Phases of Java Program Execution (Part-1)
A simple Java Program normally undergoes
following five key steps:
Create and Edit
Let’s examine these phase (in detail) in the
context of the Java SE Development Kit (JDK).
1: Create and Edit
Phase 1, we create and edit a file with the help of an editor program, normally
known simply as an editor, or a text editor will also work. We type a Java
program (typically referred to as source code) using the editor, make
all necessary corrections and we save
this program/code on a secondary storage device, such as our hard drive. A file
name ending with the .java extension
indicates that the file contains Java source code.
editors widely used on Linux systems are vi and emacs. On Windows
platform, Notepad will suffice. For
organizations that develop substantial information systems, professionals
prefer integrated development
environments (IDEs), which are available from various major software
vendors. IDEs provide tools that makes the work easy for us by supporting the
software development process, including editors for writing and editing
programs and debuggers for debugging and
locating logic errors—errors that cause programs to execute incorrectly.
Popular Java based IDEs include Eclipse,InteliJ
2: Compiling a Java Program into Bytecodes
Phase 2, we use the command javac (the Java compiler) to compile a program. For
example, to compile a program called MindStick.java, we would type:
the command window of our system (i.e., the Command Prompt cmd in Windows, the shell
prompt in Linux or the Terminal application in Mac OS X). If this program
compiles, the compiler produces a .class file called MindStick.class that contains the compiled version of this program.
Java compiler translates Java source code into bytecodes that represent
the tasks to execute in the execution step (Phase 5). Bytecodes are executed on
Virtual Machine (JVM)—a crucial
part of the JDK which lays the foundation of the Java platform. A virtual machine
(VM) is a software application that simulates a computer system but hides the
underlying operating system (OS) and hardware from the programs that interact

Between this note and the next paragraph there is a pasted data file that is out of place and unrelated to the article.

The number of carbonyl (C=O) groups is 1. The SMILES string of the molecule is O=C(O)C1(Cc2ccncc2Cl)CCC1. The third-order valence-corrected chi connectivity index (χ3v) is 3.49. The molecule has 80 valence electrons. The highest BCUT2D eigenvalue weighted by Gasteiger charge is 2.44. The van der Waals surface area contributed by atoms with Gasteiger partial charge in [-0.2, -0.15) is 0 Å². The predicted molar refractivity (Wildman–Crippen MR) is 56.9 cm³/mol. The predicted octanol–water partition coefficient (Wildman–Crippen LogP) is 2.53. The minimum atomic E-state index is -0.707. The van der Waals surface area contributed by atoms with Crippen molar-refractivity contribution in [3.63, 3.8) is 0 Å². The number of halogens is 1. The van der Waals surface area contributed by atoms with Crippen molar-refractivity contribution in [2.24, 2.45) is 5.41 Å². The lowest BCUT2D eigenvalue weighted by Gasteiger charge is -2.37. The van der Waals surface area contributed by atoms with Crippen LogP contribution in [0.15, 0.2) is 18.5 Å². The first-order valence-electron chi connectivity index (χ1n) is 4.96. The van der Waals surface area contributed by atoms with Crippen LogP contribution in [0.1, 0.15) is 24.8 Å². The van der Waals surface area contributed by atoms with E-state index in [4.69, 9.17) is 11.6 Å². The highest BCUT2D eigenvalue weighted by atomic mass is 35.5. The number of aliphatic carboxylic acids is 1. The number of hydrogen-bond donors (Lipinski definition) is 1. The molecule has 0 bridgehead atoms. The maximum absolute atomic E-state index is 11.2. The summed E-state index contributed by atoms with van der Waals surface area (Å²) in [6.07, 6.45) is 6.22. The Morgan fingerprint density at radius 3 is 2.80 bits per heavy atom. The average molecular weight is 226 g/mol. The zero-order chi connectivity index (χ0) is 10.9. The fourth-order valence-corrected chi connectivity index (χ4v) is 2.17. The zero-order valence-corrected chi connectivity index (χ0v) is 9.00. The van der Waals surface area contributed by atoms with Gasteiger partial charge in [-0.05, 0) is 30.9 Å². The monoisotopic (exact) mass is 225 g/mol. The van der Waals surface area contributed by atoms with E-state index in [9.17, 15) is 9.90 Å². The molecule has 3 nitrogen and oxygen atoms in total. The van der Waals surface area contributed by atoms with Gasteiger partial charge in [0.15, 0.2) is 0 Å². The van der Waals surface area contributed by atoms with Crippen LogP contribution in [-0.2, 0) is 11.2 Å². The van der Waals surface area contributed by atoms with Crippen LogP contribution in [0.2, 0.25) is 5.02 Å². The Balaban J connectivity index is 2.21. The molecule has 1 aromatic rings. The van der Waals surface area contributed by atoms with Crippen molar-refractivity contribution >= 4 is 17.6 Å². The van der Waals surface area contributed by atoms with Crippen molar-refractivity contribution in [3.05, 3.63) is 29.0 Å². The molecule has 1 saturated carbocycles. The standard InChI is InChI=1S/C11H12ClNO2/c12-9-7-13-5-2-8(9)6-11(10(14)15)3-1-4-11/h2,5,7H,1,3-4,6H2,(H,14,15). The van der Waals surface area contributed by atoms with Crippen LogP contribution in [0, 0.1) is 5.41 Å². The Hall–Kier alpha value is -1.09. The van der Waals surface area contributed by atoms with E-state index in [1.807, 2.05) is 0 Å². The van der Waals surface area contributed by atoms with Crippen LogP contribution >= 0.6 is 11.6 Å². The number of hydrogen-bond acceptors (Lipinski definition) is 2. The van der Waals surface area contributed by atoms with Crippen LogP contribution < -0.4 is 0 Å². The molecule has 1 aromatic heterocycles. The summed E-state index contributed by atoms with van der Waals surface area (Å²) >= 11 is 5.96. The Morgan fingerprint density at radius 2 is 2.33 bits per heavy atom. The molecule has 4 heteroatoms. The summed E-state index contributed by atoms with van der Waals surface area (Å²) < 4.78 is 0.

with it. If the same VM is implemented on several computer platforms, same applications
that it executes can be used on all those platforms. The JVM is one of the most
widely used virtual machines. Even, Microsoft’s .NET uses similar
machine language, that is dependent on a particular computer hardware, these bytecodes
are platform independent—they do not depend on a particular hardware
that’s why, Java’s bytecodes are portable—without recompiling the source code,
the same bytecodes can be execute on any platform containing a JVM that understands
the version of Java in which the bytecodes were compiled. The JVM is invoked by
the java command. For instance, to execute a Java application called MindStick,
we would type the command
command window to invoke the JVM which
would then initiate the processes necessary to execute the application. This
begins Phase 3.
3: Loading a Program into Memory
Phase 3, the JVM places the program in memory to execute it—this is known as loading.
The JVM’s class loader takes the .class files containing the program’s
bytecodes and transfers them to primary memory. The class loader also loads any
of the .class files provided by Java that our program uses. The .class files can
be loaded from a disk on our system or over a network (e.g., our local college
or company network, or the Internet).Now this phase led us to verification phase, which we will
see in the next part.